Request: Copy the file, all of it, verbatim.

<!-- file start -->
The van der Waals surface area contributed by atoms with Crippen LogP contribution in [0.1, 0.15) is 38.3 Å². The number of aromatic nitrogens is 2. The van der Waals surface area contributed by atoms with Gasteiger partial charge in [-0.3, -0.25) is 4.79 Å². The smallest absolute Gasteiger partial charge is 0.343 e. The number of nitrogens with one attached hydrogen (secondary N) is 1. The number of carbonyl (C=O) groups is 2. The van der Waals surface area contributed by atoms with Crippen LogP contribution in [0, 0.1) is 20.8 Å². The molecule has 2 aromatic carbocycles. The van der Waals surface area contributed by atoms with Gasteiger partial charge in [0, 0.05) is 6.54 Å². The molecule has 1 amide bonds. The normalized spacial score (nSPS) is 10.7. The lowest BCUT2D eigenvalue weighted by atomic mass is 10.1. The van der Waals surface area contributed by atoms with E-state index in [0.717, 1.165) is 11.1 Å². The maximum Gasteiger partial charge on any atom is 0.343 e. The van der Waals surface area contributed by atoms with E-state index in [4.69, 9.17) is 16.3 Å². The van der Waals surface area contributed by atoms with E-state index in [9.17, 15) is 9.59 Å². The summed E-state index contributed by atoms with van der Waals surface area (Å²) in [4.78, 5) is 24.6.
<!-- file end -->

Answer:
The van der Waals surface area contributed by atoms with Crippen LogP contribution in [0.1, 0.15) is 38.3 Å². The number of aromatic nitrogens is 2. The van der Waals surface area contributed by atoms with Gasteiger partial charge in [-0.3, -0.25) is 4.79 Å². The smallest absolute Gasteiger partial charge is 0.343 e. The number of nitrogens with one attached hydrogen (secondary N) is 1. The number of carbonyl (C=O) groups is 2. The van der Waals surface area contributed by atoms with Crippen LogP contribution in [0, 0.1) is 20.8 Å². The molecule has 2 aromatic carbocycles. The van der Waals surface area contributed by atoms with Gasteiger partial charge in [0, 0.05) is 6.54 Å². The molecule has 1 amide bonds. The normalized spacial score (nSPS) is 10.7. The lowest BCUT2D eigenvalue weighted by atomic mass is 10.1. The van der Waals surface area contributed by atoms with E-state index in [0.717, 1.165) is 11.1 Å². The maximum Gasteiger partial charge on any atom is 0.343 e. The van der Waals surface area contributed by atoms with E-state index in [4.69, 9.17) is 16.3 Å². The van der Waals surface area contributed by atoms with E-state index in [9.17, 15) is 9.59 Å². The summed E-state index contributed by atoms with van der Waals surface area (Å²) in [4.78, 5) is 24.6.